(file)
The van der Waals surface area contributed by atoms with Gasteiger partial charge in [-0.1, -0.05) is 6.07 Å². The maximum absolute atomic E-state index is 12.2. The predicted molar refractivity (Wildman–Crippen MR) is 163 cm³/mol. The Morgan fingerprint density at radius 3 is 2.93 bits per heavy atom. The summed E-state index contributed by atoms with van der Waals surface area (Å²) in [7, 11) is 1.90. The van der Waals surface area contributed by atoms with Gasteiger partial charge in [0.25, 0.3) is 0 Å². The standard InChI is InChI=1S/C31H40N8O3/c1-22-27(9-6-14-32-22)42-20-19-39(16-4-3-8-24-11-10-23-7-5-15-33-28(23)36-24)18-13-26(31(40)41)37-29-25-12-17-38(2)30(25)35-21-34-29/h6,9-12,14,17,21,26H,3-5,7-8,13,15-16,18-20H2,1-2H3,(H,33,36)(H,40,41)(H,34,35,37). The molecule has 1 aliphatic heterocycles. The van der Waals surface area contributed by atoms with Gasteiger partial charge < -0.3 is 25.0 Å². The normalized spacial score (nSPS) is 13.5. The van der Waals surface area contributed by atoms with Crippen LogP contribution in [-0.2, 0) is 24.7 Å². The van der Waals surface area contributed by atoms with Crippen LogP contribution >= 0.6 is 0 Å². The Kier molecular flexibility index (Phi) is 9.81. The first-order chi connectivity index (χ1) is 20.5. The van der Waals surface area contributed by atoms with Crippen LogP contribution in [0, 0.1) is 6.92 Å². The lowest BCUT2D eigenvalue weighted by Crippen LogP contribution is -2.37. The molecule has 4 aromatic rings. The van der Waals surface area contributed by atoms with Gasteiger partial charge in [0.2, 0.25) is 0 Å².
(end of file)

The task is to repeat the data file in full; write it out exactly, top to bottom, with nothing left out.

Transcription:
The van der Waals surface area contributed by atoms with Gasteiger partial charge in [-0.1, -0.05) is 6.07 Å². The maximum absolute atomic E-state index is 12.2. The predicted molar refractivity (Wildman–Crippen MR) is 163 cm³/mol. The Morgan fingerprint density at radius 3 is 2.93 bits per heavy atom. The summed E-state index contributed by atoms with van der Waals surface area (Å²) in [7, 11) is 1.90. The van der Waals surface area contributed by atoms with Gasteiger partial charge in [0.25, 0.3) is 0 Å². The standard InChI is InChI=1S/C31H40N8O3/c1-22-27(9-6-14-32-22)42-20-19-39(16-4-3-8-24-11-10-23-7-5-15-33-28(23)36-24)18-13-26(31(40)41)37-29-25-12-17-38(2)30(25)35-21-34-29/h6,9-12,14,17,21,26H,3-5,7-8,13,15-16,18-20H2,1-2H3,(H,33,36)(H,40,41)(H,34,35,37). The molecule has 1 aliphatic heterocycles. The van der Waals surface area contributed by atoms with Gasteiger partial charge < -0.3 is 25.0 Å². The normalized spacial score (nSPS) is 13.5. The van der Waals surface area contributed by atoms with Crippen LogP contribution in [-0.2, 0) is 24.7 Å². The van der Waals surface area contributed by atoms with Crippen LogP contribution >= 0.6 is 0 Å². The Kier molecular flexibility index (Phi) is 9.81. The first-order chi connectivity index (χ1) is 20.5. The van der Waals surface area contributed by atoms with Crippen LogP contribution in [0, 0.1) is 6.92 Å². The lowest BCUT2D eigenvalue weighted by Crippen LogP contribution is -2.37. The molecule has 4 aromatic rings. The van der Waals surface area contributed by atoms with Gasteiger partial charge in [0.2, 0.25) is 0 Å².